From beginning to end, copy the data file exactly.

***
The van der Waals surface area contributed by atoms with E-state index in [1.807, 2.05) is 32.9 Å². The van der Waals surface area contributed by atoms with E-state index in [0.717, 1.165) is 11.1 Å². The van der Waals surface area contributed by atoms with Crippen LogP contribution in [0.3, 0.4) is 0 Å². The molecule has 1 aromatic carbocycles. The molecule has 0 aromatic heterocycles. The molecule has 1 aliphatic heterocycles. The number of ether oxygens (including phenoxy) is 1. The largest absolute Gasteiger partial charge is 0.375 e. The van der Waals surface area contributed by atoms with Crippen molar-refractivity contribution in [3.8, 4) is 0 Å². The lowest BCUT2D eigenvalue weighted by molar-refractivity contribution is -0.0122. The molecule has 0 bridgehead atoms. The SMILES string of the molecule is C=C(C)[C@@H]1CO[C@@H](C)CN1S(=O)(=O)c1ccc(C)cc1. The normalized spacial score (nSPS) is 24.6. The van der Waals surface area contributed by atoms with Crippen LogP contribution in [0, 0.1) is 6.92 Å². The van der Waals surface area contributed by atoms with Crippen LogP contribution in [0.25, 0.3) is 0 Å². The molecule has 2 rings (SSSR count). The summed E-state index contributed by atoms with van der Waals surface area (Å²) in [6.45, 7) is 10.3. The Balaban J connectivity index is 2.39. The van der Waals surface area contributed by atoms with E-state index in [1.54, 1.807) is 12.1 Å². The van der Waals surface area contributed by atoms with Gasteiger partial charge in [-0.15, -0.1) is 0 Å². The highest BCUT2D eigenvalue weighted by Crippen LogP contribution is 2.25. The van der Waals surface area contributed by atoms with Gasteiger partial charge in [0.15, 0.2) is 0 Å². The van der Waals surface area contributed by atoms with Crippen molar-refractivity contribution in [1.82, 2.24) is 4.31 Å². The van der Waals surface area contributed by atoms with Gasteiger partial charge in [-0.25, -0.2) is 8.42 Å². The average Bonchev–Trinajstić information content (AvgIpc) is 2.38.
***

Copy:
The van der Waals surface area contributed by atoms with E-state index in [1.807, 2.05) is 32.9 Å². The van der Waals surface area contributed by atoms with E-state index in [0.717, 1.165) is 11.1 Å². The van der Waals surface area contributed by atoms with Crippen LogP contribution in [0.3, 0.4) is 0 Å². The molecule has 1 aromatic carbocycles. The molecule has 0 aromatic heterocycles. The molecule has 1 aliphatic heterocycles. The number of ether oxygens (including phenoxy) is 1. The largest absolute Gasteiger partial charge is 0.375 e. The van der Waals surface area contributed by atoms with Crippen molar-refractivity contribution in [3.8, 4) is 0 Å². The lowest BCUT2D eigenvalue weighted by molar-refractivity contribution is -0.0122. The molecule has 0 bridgehead atoms. The SMILES string of the molecule is C=C(C)[C@@H]1CO[C@@H](C)CN1S(=O)(=O)c1ccc(C)cc1. The normalized spacial score (nSPS) is 24.6. The van der Waals surface area contributed by atoms with Crippen LogP contribution in [0, 0.1) is 6.92 Å². The van der Waals surface area contributed by atoms with Crippen LogP contribution in [0.25, 0.3) is 0 Å². The molecule has 2 rings (SSSR count). The summed E-state index contributed by atoms with van der Waals surface area (Å²) in [6.45, 7) is 10.3. The Balaban J connectivity index is 2.39. The van der Waals surface area contributed by atoms with E-state index in [1.54, 1.807) is 12.1 Å². The van der Waals surface area contributed by atoms with Gasteiger partial charge in [-0.15, -0.1) is 0 Å². The highest BCUT2D eigenvalue weighted by Crippen LogP contribution is 2.25. The van der Waals surface area contributed by atoms with Gasteiger partial charge in [0.15, 0.2) is 0 Å². The van der Waals surface area contributed by atoms with Crippen molar-refractivity contribution in [1.82, 2.24) is 4.31 Å². The van der Waals surface area contributed by atoms with Gasteiger partial charge in [-0.25, -0.2) is 8.42 Å². The average Bonchev–Trinajstić information content (AvgIpc) is 2.38.